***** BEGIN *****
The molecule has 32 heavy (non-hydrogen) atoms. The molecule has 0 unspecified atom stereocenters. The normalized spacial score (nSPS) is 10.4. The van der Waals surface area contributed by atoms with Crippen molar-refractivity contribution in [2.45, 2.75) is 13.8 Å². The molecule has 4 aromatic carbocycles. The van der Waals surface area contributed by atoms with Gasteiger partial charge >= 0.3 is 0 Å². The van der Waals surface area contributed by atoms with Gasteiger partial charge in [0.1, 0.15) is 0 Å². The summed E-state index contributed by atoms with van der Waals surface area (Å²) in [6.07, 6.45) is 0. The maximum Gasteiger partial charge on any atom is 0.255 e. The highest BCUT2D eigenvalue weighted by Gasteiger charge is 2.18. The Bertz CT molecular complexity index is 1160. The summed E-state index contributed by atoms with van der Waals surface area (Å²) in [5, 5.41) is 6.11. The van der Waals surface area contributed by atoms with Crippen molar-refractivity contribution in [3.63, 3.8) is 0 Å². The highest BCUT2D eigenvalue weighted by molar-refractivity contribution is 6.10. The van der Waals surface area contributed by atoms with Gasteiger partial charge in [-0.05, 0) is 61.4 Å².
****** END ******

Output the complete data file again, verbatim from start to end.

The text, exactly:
The molecule has 32 heavy (non-hydrogen) atoms. The molecule has 0 unspecified atom stereocenters. The normalized spacial score (nSPS) is 10.4. The van der Waals surface area contributed by atoms with Crippen molar-refractivity contribution in [2.45, 2.75) is 13.8 Å². The molecule has 4 aromatic carbocycles. The van der Waals surface area contributed by atoms with Gasteiger partial charge >= 0.3 is 0 Å². The van der Waals surface area contributed by atoms with Gasteiger partial charge in [0.1, 0.15) is 0 Å². The summed E-state index contributed by atoms with van der Waals surface area (Å²) in [6.07, 6.45) is 0. The maximum Gasteiger partial charge on any atom is 0.255 e. The highest BCUT2D eigenvalue weighted by Gasteiger charge is 2.18. The Bertz CT molecular complexity index is 1160. The summed E-state index contributed by atoms with van der Waals surface area (Å²) in [5, 5.41) is 6.11. The van der Waals surface area contributed by atoms with Crippen molar-refractivity contribution in [3.63, 3.8) is 0 Å². The highest BCUT2D eigenvalue weighted by molar-refractivity contribution is 6.10. The van der Waals surface area contributed by atoms with Gasteiger partial charge in [-0.05, 0) is 61.4 Å².